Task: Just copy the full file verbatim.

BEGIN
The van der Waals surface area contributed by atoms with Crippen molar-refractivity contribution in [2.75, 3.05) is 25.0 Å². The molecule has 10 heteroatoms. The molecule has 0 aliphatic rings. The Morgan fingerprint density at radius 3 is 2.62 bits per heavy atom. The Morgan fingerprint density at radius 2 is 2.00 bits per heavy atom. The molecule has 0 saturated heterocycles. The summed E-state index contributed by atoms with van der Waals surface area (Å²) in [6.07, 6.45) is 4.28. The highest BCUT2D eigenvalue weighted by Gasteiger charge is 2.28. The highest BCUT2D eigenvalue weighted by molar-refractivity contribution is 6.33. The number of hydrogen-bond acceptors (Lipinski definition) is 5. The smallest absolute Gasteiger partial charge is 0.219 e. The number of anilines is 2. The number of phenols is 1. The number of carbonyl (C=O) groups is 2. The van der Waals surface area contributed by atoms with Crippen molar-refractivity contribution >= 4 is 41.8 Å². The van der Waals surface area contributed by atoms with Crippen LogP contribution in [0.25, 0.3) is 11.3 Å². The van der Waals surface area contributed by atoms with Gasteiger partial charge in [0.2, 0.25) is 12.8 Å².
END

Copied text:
The van der Waals surface area contributed by atoms with Crippen molar-refractivity contribution in [2.75, 3.05) is 25.0 Å². The molecule has 10 heteroatoms. The molecule has 0 aliphatic rings. The Morgan fingerprint density at radius 3 is 2.62 bits per heavy atom. The Morgan fingerprint density at radius 2 is 2.00 bits per heavy atom. The molecule has 0 saturated heterocycles. The summed E-state index contributed by atoms with van der Waals surface area (Å²) in [6.07, 6.45) is 4.28. The highest BCUT2D eigenvalue weighted by Gasteiger charge is 2.28. The highest BCUT2D eigenvalue weighted by molar-refractivity contribution is 6.33. The number of hydrogen-bond acceptors (Lipinski definition) is 5. The smallest absolute Gasteiger partial charge is 0.219 e. The number of anilines is 2. The number of phenols is 1. The number of carbonyl (C=O) groups is 2. The van der Waals surface area contributed by atoms with Crippen molar-refractivity contribution >= 4 is 41.8 Å². The van der Waals surface area contributed by atoms with Crippen LogP contribution in [0.25, 0.3) is 11.3 Å². The van der Waals surface area contributed by atoms with Gasteiger partial charge in [0.2, 0.25) is 12.8 Å².